And a lot of people are still running Windows XP.
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# Re: PCI slots are still industry standardJoe Mama 2012-05-08 10:59
This is an enthusiast-level motherboard -- save the PCI slots for the low-end stuff.
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# RE: Intel DZ77GA-70K Benchmark Performance TestsJustin 2012-05-08 16:32
Hi! Great review but I have one question that I didn't see answered anywhere: How long does this board take to POST? By POST I mean the time it takes to go from power button pressed to Windows load screen popping up. This is information a lot of people are interested in, but I rarely see it in reviews (in fact only Anandtech test this, AFAIK).
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# RE: RE: Intel DZ77GA-70K Benchmark Performance TestsDavid Ramsey 2012-05-08 16:43
There are several reasons you don't see this metric:

1. Most people only boot their systems once a day, if that, and the time spent to get to the Windows desktop is insignificant compared to the time the computer's being used.

2. The time will vary greatly depending on the boot device (regular hard disk, Velociraptor, SSD); the version of Windows being booted, drivers, etc.

Granted, you could use a standard hardware configuration and Windows installation to reduce the number of variables in #2, but I don't think that many people would find it useful. FWIW I didn't notice the board being particularly speedy or slow.
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# RE: RE: RE: Intel DZ77GA-70K Benchmark Performance TestsJustin 2012-05-08 23:29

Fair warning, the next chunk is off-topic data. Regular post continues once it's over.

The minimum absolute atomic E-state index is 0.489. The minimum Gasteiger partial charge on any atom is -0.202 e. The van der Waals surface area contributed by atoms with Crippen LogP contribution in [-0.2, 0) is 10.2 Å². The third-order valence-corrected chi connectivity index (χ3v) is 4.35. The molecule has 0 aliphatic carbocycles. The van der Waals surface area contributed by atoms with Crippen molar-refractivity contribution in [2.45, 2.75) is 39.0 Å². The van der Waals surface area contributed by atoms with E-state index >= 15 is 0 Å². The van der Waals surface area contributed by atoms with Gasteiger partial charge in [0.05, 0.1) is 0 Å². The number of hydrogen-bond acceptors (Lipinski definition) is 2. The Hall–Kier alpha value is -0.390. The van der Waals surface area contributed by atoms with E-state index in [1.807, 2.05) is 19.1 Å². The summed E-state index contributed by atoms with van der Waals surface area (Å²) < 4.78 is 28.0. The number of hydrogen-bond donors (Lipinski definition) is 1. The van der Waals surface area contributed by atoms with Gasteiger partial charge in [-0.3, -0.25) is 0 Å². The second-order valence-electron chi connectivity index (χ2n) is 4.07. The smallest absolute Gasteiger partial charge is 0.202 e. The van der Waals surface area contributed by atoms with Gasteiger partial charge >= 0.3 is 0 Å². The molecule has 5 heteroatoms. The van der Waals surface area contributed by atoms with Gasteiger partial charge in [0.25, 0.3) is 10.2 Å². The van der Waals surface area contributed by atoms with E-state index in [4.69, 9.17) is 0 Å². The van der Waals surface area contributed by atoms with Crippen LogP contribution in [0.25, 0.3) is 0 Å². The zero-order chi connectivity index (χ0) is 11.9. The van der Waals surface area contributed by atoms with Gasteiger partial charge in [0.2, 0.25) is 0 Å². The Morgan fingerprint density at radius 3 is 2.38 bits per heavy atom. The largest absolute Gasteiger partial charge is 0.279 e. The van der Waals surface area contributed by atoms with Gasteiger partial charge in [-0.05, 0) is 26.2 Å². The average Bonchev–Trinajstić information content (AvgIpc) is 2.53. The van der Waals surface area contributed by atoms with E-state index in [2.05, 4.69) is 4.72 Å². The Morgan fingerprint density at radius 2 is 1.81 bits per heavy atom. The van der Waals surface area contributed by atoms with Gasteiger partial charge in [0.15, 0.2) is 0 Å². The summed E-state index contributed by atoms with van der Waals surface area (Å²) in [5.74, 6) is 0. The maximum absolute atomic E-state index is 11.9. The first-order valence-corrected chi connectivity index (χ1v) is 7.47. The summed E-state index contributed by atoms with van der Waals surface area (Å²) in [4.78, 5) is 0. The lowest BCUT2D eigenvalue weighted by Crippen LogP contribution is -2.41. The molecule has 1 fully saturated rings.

Thanks for the reply David! Whilst it's true that most people only boot up their system once per day (in fact I only do it twice) I can guarantee you that the average person cares more about how long their machine takes to boot up than some slight differences in benchmarks that are never actually felt by the end-user.

For reference try googling it and see dozens and dozens (hundreds even?) of people on tech forums around the world trying to find this information out :).

Or head over to anandtech and see how almost all of the positive comments mention POST time benchmarking as a great review feature.

As to hardware variability, I would assume by now that any enthusiast knows that overall boot time is greatly effected by hardware, most notably HDD/SSD. However POST time can still make 20 seconds of difference in startup time, considering most machines with SSDs start up in well under a minute, you can see how a lot of everyday users would like to see how they could shave most of this time off.

Once again, thank-you for the great review and for the reply :).
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# RE: RE: RE: RE: Intel DZ77GA-70K Benchmark Performance TestsErick 2012-06-23 12:26
The problem with this question is that boot up time has too many variables that are far more dependent on configuration and other hardware. Did you enable RAID? Well, there's a controller that must be loaded. What boot order and devices did you enable? It may have to check for USB devices. Is RAM test enabled? Quick or full? How much? What operation system, boot loader, drivers, and services?

If you want a fast bootup: you should disable all of the motherboard features you don't use, use a small and fast boot device like a SSD without RAID, and don't install drivers and services unless you absolutely need it.